Effect of Boma Confinement on Hematologic and Biochemical Values in Free-Ranging White Rhinoceros (Ceratotherium simum) in Kruger National Park, South Africa
American Association of Zoo Veterinarians Conference 2008
Michele Miller1, DVM, PhD; Peter Buss2, BVSc, MMedVet (Wildlife); Markus Hofmeyr2, BVSc; Danny Govender2, BVSc; Khosi Maseko2, NDipl; Elizabeth Hedrick1, BA
1Disney’s Animal Programs, Lake Buena Vista, FL, USA; 2Kruger National Park, South African National Parks, Skukuza, South Africa


Although African rhinoceros are captured and translocated each year, there is limited data on effects of these procedures on physiologic values in free-ranging rhinoceros.1,2 The application of new diagnostic technology would permit more informed translocation decisions in the field since this information can now be obtained in some field laboratories. The primary objective of this study was to address antemortem diagnostic testing to assess the health status, provide a baseline for free-ranging rhinos, and comparison for any changes that may occur during boma confinement.

Sample collection was performed during the 2007 capture season for white rhinoceros (Ceratotherium simum) in Kruger National Park (KNP). Protocols were developed so the KNP veterinary technician was able to collect samples in the field. A portable chemistry analyzer (Abaxis) was used to run biochemical analyses. Hematologic results were based on estimated white blood cell counts and differential counts.

Preliminary analyses used statistical comparisons between paired samples from individuals caught in the field and resampled in the boma using the Student’s t test at p=0.1. The results showed statistical higher mean white blood cell counts, relative eosinophil counts, GGT, alkaline phosphatase, phosphorus, and magnesium in animals when they were first captured. In contrast, mean values for albumin, BUN, and CPK were statistically higher after boma confinement. Implications include possible changes in immune parameters, nutritional, and hydration status while in the boma which may lead to possible health complications. Awareness of these changes may provide keys to management changes that can prevent or minimize these potential issues.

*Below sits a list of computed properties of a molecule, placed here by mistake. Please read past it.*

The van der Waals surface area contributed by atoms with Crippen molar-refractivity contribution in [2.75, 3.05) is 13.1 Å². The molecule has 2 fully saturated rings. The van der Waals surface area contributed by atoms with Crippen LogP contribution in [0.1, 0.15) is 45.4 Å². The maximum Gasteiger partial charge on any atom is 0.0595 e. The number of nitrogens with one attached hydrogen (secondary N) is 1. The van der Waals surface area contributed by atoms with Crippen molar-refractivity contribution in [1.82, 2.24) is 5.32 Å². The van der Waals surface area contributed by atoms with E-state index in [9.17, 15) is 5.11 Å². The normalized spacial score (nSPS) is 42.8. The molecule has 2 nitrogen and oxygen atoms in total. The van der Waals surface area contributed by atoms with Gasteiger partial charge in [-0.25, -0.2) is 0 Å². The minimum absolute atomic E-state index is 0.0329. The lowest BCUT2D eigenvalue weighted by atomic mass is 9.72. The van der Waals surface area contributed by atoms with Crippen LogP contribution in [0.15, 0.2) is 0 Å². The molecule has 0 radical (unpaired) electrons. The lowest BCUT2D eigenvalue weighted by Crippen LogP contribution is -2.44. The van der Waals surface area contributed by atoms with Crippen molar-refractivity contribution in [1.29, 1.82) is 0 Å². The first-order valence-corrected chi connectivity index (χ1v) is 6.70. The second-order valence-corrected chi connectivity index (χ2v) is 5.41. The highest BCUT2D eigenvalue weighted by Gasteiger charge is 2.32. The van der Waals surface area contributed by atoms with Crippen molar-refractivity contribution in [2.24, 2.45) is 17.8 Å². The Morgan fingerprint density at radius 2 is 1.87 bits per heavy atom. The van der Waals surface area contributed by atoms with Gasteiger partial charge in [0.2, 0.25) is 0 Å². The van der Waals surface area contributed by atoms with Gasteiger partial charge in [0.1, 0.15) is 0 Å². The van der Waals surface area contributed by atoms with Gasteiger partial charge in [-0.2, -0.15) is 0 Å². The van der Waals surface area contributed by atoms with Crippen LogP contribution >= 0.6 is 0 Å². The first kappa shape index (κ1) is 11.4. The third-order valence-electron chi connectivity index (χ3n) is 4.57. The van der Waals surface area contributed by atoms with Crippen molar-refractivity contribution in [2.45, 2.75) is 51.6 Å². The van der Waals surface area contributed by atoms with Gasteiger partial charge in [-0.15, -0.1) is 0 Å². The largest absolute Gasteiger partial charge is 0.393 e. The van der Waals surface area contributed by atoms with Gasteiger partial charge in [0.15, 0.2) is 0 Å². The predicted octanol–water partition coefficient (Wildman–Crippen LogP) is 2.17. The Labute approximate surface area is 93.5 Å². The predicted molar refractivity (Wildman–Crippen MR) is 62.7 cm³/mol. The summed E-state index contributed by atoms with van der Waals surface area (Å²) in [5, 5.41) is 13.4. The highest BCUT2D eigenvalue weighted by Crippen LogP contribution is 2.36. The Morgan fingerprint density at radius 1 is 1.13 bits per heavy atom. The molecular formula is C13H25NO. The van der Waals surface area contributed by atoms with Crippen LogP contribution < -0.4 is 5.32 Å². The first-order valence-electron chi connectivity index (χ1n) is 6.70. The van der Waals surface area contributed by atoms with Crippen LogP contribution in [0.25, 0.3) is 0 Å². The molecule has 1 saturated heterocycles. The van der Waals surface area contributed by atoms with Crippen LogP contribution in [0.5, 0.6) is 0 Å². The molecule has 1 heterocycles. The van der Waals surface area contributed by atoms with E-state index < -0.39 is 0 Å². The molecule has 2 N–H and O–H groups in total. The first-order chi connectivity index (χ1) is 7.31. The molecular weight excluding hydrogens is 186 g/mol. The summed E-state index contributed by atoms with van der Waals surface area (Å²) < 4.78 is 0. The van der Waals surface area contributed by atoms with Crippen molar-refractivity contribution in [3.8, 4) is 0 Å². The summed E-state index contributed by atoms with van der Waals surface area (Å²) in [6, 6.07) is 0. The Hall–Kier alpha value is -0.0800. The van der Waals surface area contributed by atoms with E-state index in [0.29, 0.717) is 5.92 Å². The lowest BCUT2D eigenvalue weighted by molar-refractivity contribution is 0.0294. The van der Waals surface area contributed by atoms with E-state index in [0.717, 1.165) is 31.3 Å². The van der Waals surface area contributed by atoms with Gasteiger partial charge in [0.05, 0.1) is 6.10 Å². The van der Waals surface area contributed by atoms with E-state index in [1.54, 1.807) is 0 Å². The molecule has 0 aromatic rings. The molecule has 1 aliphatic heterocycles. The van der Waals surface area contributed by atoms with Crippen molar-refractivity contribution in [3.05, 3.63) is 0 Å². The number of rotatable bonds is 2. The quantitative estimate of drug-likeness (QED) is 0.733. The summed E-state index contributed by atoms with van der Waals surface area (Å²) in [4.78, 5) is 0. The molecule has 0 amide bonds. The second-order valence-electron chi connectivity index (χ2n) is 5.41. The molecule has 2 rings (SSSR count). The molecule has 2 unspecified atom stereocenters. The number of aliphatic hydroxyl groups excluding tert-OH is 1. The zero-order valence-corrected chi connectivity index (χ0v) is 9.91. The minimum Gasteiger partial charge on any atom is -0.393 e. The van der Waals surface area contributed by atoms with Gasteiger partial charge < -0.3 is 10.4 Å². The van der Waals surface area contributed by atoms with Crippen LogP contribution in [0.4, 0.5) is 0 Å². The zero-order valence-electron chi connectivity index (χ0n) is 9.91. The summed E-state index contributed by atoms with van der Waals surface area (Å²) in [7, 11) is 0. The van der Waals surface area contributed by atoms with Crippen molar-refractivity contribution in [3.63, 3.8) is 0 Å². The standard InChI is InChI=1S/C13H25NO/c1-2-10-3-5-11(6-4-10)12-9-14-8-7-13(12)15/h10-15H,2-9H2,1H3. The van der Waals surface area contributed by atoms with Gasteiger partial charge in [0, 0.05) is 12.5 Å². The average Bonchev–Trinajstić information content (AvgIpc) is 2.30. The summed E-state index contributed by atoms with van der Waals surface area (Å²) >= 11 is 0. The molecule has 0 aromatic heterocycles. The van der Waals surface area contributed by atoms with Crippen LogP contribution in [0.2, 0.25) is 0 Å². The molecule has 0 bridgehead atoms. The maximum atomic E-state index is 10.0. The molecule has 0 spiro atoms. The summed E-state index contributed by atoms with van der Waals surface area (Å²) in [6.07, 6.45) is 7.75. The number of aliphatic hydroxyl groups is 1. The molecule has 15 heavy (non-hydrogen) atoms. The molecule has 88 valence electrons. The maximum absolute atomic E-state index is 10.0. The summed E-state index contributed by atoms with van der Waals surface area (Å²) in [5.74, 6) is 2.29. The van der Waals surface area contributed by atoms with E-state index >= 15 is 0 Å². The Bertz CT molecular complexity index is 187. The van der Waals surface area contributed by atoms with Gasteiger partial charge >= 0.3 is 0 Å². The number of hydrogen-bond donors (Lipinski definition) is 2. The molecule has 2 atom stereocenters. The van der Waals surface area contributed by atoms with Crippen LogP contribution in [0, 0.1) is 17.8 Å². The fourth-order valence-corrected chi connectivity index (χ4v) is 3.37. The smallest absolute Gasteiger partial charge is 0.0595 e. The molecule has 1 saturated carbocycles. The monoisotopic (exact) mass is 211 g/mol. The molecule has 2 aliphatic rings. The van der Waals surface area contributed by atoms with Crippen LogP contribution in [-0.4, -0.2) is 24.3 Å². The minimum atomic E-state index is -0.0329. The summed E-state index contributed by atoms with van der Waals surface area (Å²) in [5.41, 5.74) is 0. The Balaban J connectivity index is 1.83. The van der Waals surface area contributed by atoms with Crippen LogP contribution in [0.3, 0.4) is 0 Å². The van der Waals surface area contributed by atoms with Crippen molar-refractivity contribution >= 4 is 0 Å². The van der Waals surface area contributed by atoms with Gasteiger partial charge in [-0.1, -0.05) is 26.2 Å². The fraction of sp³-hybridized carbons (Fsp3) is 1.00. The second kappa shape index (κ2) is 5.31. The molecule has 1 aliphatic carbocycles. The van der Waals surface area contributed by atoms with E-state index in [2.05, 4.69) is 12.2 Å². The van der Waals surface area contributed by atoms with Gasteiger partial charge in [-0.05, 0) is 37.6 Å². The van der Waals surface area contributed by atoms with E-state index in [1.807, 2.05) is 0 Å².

The authors thank Dr. Roy Bengis, Lin-Mari de Klerk, Beauty Yallop, and the entire KNP Game Capture team for their support and hospitality. A special thanks is extended to Janet Rosier, Disney’s Hospital Manager and Abaxis for their support in obtaining and supplying the materials for the biochemical testing. This project was made possible through the consortium of the Omaha Zoo (Henry Doorly Zoo), Disney’s Animal Programs, and Wildlife Pharmaceuticals, along with SANP, that supports the veterinary technician program.

Literature Cited

1.  Kock, M.D., and P. Morkel. 1993. Capture and translocation of the free-ranging black rhinoceros: medical and management problems. In: Fowler, M.E. (ed). Zoo & Wild Animal Medicine. 3rd ed. W.B. Saunders Co., Philadelphia, Pennsylvania. Pp. 466–475.

2.  Kock, R.A., Mihok, S.R., Wambua, J., Mwanzia, J., and K. Saigawa. 1999. Effects of translocation on hematologic parameters of free-ranging black rhinoceros (Diceros bicornis michaeli) in Kenya. J. Zoo Wildl. Med. 30:389–396.


Speaker Information
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Michele Miller, DVM, PhD
Disney's Animal Programs
Lake Buena Vista, FL, USA

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